Silicon Valley and Washington, D.C. just got even closer. Today, Facebook confirmed it is forming a political action committee (PAC) to bring a louder political voice to social innovation.
“FB PAC will give our employees a way to make their voice heard in the political process by supporting candidates who share our goals of promoting the value of innovation to our economy while giving people the power to share and make the world more open and connected,” said a Facebook spokesperson.
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Facebook is not the first pop culture entity to join the political action committee sphere this year. Stephen Colbert, a comedian and pundit, formed a super PAC after much ado with Comedy Central parent company Viacom, which was concerned about Viacom resources being used to promote the PAC. The conflict was quickly settled and in June Colbert’s “Stephen Colbert’s Colbert Super PAC” was voted into existence by the Federal Election Committee. The super PAC has already created advertisements, which were shown in the Iowa’s Straw Poll for fictional write-in candidate Rick Parry (see below for video).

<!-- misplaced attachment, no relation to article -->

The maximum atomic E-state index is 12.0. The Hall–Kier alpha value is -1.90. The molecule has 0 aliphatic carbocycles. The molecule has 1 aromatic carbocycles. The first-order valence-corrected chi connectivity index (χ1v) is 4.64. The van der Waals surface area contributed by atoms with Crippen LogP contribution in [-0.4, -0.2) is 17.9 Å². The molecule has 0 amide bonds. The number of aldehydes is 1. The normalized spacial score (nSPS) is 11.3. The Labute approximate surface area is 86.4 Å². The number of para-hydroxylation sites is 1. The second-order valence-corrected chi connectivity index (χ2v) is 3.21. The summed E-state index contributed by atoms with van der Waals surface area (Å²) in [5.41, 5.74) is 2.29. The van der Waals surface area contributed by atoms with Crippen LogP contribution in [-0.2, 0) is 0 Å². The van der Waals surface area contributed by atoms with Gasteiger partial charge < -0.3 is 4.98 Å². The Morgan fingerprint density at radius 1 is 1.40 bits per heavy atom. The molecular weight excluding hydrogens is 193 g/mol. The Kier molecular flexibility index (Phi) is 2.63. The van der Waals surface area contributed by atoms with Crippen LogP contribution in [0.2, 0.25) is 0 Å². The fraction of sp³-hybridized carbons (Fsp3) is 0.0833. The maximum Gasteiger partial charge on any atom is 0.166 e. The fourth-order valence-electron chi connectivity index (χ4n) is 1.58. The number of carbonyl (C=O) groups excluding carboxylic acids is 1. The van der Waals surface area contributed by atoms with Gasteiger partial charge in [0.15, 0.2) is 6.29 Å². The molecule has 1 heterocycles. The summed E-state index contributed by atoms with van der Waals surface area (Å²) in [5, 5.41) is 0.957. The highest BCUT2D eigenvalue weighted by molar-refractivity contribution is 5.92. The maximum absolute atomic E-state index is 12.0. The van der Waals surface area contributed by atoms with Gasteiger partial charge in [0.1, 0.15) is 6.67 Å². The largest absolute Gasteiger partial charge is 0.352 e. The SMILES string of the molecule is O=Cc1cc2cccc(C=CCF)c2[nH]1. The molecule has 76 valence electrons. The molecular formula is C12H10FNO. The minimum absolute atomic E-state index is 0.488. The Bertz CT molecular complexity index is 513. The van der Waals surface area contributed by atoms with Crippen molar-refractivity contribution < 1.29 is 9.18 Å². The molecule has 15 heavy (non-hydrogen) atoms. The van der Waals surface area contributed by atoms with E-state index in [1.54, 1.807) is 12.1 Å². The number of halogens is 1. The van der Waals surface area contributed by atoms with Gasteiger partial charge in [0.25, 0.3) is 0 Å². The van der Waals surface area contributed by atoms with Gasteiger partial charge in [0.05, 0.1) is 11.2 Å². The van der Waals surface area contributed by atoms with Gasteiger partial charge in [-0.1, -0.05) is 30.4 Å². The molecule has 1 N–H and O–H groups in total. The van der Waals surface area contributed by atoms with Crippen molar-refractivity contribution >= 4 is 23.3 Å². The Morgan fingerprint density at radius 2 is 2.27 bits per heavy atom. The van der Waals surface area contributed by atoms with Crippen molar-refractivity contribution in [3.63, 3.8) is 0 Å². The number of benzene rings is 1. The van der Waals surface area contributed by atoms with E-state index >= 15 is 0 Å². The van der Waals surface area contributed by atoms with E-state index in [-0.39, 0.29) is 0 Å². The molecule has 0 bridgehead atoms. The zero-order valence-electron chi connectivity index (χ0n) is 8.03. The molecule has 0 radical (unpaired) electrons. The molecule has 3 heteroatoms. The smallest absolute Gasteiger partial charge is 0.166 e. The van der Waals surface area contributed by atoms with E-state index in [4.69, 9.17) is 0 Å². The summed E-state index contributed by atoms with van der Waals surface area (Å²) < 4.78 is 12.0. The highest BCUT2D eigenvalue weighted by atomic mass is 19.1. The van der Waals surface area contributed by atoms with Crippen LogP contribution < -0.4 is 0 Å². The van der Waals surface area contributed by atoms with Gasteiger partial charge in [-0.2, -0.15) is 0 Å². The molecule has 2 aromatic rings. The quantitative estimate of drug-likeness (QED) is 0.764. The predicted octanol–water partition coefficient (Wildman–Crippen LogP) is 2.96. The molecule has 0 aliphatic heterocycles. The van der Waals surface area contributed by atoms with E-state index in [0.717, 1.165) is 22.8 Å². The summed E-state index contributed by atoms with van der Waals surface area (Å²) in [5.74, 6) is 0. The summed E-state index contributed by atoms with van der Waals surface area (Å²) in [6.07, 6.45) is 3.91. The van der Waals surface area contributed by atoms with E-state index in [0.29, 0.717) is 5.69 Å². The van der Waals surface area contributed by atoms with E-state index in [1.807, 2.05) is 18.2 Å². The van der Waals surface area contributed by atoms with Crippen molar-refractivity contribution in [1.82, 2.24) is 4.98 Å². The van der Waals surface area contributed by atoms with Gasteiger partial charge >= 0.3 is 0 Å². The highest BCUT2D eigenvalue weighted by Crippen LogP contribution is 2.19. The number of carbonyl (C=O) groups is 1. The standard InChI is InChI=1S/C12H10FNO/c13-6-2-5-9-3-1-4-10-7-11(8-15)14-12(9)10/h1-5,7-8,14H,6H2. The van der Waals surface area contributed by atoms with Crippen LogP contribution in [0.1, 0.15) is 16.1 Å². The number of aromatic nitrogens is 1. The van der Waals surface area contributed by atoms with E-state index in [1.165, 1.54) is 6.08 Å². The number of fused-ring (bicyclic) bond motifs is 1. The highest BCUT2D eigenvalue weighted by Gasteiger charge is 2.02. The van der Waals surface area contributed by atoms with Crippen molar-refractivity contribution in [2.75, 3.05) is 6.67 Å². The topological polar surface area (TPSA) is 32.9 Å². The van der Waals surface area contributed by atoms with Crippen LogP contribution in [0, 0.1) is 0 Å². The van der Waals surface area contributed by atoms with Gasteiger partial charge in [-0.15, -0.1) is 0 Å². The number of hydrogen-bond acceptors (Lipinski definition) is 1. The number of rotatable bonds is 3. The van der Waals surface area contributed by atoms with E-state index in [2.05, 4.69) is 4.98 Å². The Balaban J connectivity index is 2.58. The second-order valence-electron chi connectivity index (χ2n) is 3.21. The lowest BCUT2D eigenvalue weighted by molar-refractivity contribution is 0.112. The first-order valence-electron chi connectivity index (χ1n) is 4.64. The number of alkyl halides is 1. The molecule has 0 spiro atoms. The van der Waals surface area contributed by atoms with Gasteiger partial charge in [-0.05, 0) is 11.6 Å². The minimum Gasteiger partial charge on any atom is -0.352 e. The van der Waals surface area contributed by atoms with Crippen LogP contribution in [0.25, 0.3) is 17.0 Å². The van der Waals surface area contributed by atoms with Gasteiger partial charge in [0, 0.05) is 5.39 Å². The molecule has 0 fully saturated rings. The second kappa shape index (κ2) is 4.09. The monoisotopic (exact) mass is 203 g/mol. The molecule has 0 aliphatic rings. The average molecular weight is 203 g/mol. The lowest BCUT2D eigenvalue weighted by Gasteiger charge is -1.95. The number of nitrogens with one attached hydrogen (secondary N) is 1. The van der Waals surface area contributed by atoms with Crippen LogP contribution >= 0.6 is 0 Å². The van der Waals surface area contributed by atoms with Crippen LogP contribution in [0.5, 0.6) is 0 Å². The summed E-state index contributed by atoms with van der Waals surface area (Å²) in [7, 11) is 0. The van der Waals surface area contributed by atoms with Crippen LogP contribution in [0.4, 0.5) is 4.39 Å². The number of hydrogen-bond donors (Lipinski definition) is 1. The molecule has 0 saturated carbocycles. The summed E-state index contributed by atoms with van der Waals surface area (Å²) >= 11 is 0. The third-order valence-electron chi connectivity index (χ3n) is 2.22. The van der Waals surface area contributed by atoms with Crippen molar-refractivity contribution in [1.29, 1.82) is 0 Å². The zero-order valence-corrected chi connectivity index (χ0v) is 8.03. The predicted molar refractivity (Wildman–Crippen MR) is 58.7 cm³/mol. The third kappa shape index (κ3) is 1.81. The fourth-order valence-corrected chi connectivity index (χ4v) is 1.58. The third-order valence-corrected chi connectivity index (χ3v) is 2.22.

In his speech on the steps of the FEC, Colbert said, “I am a super PAC and so can you!” And apparently, so can Facebook.
The social network has upped its Washington game, spending $320,000 on lobbying expenses in the second quarter of 2011. That’s almost as much as it spent all of last year, which was a total of $351,390 according to Consumer Watchdog. Last year, Facebook’s spokesman Andrew Noyes said the majority of Facebook’s lobbying was to educate legislators on how to use the social network for political endeavors like campaigning. Now it seems the social network has turned its eyes toward supporting individual candidates whose values align with its own.
Google has also stepped up its lobbying presence this year, spending $2.06 million — 54 percent more than it did in 2010’s second quarter.
(Sorry, Colbert, I know you would rather this be Megyn Kelly of Fox News writing about your PAC.)
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